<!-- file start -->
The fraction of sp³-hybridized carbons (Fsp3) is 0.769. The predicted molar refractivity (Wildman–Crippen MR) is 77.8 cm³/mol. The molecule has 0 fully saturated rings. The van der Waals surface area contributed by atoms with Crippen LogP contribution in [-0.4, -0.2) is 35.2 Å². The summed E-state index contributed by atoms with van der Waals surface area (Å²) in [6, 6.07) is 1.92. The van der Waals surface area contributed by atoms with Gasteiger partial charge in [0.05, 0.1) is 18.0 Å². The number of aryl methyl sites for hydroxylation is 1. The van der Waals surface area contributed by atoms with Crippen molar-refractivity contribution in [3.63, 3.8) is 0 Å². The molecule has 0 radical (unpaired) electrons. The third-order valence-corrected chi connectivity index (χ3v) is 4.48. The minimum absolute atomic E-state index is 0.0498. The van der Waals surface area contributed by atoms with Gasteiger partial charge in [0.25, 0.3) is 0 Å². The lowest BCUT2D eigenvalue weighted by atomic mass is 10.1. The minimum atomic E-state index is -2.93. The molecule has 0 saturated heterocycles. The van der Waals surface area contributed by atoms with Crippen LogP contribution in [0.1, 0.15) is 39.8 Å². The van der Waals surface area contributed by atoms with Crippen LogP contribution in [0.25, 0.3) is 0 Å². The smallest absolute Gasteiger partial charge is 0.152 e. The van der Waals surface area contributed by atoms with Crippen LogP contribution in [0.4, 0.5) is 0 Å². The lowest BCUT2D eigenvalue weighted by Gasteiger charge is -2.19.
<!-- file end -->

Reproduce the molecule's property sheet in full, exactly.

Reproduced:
The fraction of sp³-hybridized carbons (Fsp3) is 0.769. The predicted molar refractivity (Wildman–Crippen MR) is 77.8 cm³/mol. The molecule has 0 fully saturated rings. The van der Waals surface area contributed by atoms with Crippen LogP contribution in [-0.4, -0.2) is 35.2 Å². The summed E-state index contributed by atoms with van der Waals surface area (Å²) in [6, 6.07) is 1.92. The van der Waals surface area contributed by atoms with Gasteiger partial charge in [0.05, 0.1) is 18.0 Å². The number of aryl methyl sites for hydroxylation is 1. The van der Waals surface area contributed by atoms with Crippen molar-refractivity contribution in [3.63, 3.8) is 0 Å². The molecule has 0 radical (unpaired) electrons. The third-order valence-corrected chi connectivity index (χ3v) is 4.48. The minimum absolute atomic E-state index is 0.0498. The van der Waals surface area contributed by atoms with Gasteiger partial charge in [0.25, 0.3) is 0 Å². The lowest BCUT2D eigenvalue weighted by atomic mass is 10.1. The minimum atomic E-state index is -2.93. The molecule has 0 saturated heterocycles. The van der Waals surface area contributed by atoms with Crippen LogP contribution in [0.1, 0.15) is 39.8 Å². The van der Waals surface area contributed by atoms with Crippen LogP contribution in [0.25, 0.3) is 0 Å². The smallest absolute Gasteiger partial charge is 0.152 e. The van der Waals surface area contributed by atoms with Crippen LogP contribution in [0.4, 0.5) is 0 Å². The lowest BCUT2D eigenvalue weighted by Gasteiger charge is -2.19.